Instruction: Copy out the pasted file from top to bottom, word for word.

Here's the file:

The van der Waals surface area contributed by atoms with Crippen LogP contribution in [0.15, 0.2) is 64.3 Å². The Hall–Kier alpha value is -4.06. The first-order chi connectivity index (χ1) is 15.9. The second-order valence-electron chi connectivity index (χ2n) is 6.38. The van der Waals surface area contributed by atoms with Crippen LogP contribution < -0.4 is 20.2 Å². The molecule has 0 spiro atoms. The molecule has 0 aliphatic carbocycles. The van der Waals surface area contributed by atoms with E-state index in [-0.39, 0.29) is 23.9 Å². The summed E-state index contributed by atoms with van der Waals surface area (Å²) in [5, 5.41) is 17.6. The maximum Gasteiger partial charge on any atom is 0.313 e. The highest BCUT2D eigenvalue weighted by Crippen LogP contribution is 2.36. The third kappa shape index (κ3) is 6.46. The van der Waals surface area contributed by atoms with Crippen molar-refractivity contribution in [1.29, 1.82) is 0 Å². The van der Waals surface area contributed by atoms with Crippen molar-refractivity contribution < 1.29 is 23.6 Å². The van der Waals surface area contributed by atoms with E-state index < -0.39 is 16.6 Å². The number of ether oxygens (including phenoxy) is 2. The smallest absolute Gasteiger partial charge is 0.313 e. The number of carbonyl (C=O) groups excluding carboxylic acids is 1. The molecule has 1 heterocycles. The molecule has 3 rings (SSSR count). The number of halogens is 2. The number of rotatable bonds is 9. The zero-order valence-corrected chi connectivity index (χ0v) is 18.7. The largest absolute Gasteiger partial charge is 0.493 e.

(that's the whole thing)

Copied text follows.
The van der Waals surface area contributed by atoms with Crippen LogP contribution in [0.15, 0.2) is 64.3 Å². The Hall–Kier alpha value is -4.06. The first-order chi connectivity index (χ1) is 15.9. The second-order valence-electron chi connectivity index (χ2n) is 6.38. The van der Waals surface area contributed by atoms with Crippen LogP contribution < -0.4 is 20.2 Å². The molecule has 0 spiro atoms. The molecule has 0 aliphatic carbocycles. The van der Waals surface area contributed by atoms with E-state index in [-0.39, 0.29) is 23.9 Å². The summed E-state index contributed by atoms with van der Waals surface area (Å²) in [5, 5.41) is 17.6. The maximum Gasteiger partial charge on any atom is 0.313 e. The highest BCUT2D eigenvalue weighted by Crippen LogP contribution is 2.36. The third kappa shape index (κ3) is 6.46. The van der Waals surface area contributed by atoms with Crippen molar-refractivity contribution in [1.29, 1.82) is 0 Å². The van der Waals surface area contributed by atoms with Crippen molar-refractivity contribution < 1.29 is 23.6 Å². The van der Waals surface area contributed by atoms with E-state index < -0.39 is 16.6 Å². The number of ether oxygens (including phenoxy) is 2. The smallest absolute Gasteiger partial charge is 0.313 e. The number of carbonyl (C=O) groups excluding carboxylic acids is 1. The molecule has 1 heterocycles. The molecule has 3 rings (SSSR count). The number of halogens is 2. The number of rotatable bonds is 9. The zero-order valence-corrected chi connectivity index (χ0v) is 18.7. The largest absolute Gasteiger partial charge is 0.493 e.